Linux Commands

Linux “Which” Command

In this guide, we will learn in-depth about the “which” command in Linux.


To perform the steps that are demonstrated in this guide, you need the following components:

  • A properly configured Linux system. For testing purposes, it’s recommended to use a Linux VM
  • Basic understanding of the command-line interface.

The “Which” Command

Any modern Linux system comes with a handful of preinstalled tools that can perform a wide range of tasks: system administration, automation, system monitoring, remote computing, and much more. The “which” command is one such tool.

The primary usage of the “which” command is to locate the location of an executable file (and scripts). Take a look at the following example:

$ which ls



  • We’re asking which to tell us the location of the “ls”
  • The “which” command searches for the “ls” command in PATH. Learn more about the PATH environment variable on Linux.
  • When a match is found, the location of the file is printed on the console (STDOUT).

Basic Usage

To locate the binary executable of a command/tool, use the “which” command as follows:

$ which <command_or_tool>


The “which” command also accepts multiple parameters. Check out the following example:

$ which ls man chmod python3



  • We’re asking which to locate the executable files for the “ls”, “man”, “chmod”, and “python3”
  • The output prints the location of these binaries, one line per entry.

Locating Multiple Executables

In a Linux system, there can be multiple copies of the same tool in the PATH locations. For example, /usr/bin, /usr/sbin, /bin, and /sbin have overlapping executable files:

$ ls -l /usr/bin


$ ls -l /usr/sbin


$ ls -l /bin


$ ls -l /sbin


Despite having multiple copies, whenever running a command, the shell program runs only a specific copy of the executable file (usually the one located under /usr/bin). By default, the “which” command reports this location of the “default” executable file.

However, we can instruct which to report the locations of all the matching copies of an executable file:

$ which -a shutdown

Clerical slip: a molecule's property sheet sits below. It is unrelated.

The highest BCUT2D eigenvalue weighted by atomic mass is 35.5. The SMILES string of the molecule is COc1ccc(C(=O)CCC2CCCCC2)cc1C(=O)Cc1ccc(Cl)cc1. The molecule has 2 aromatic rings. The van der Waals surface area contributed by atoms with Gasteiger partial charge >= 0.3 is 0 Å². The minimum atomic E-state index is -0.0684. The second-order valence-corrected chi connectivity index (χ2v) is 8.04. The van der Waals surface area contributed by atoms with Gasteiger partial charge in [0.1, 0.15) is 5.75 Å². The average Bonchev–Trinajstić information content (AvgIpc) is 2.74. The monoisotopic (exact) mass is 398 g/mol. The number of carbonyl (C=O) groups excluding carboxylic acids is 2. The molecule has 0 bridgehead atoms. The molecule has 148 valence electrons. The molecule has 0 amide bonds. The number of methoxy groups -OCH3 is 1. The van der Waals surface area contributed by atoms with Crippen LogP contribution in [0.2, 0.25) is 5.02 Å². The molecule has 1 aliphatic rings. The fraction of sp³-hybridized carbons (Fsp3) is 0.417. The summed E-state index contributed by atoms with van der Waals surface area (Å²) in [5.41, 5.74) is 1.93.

$ which -a shutdown chmod bash


Exit Codes

After running a query, the “which” command leaves an exit code behind. The value of the code indicates if the action is successful or not.

Here’s a list of all the exit codes:

  • 0: The arguments are valid and executable.
  • 1: One or more arguments were not found or non-executable.
  • 2: An invalid option is specified.

In Bash, after running any command, the exit code is stored in a variable. To view the value, use the following command:

$ which which

$ echo $?


$ which asdfg

$ echo $?


Knowing the exit codes can also be beneficial if you intend to incorporate the “which” command in your shell scripts. If you’re a beginner, check out this guide on Bash scripting for beginners.

Additional Documentation

Most of the Linux tools come with in-depth documentation that outlines all the available parameters. For more in-depth documentation, check out the man page:

$ man which


The PATH Environment Variable

Whenever running any query, the “which” command looks for the executable file(s) in the directories that are specified in the PATH environment variable. In this section, we have a quick look at working with PATH.

To view the content of the variable, run the “echo” command as follows:

$ echo $PATH


$ tr ':' '\n' <<< "$PATH"


To add a directory to the PATH, run the following command:

$ export PATH="<path_to_dir>:$PATH"


It temporarily updates the PATH variable. To make it a permanent change, you have to update it in the bashrc or /etc/environment.


In this guide, we discussed about using the “which” command in Linux. We demonstrated how to locate the various executable files and scripts from the PATH variable. In addition, we briefly touched on modifying the value of the PATH variable as necessary.

Interested in learning more about Linux tips and tricks? Check out the Linux commands sub-category featuring numerous concepts and tools.

Happy computing!

About the author

Sidratul Muntaha

Student of CSE. I love Linux and playing with tech and gadgets. I use both Ubuntu and Linux Mint.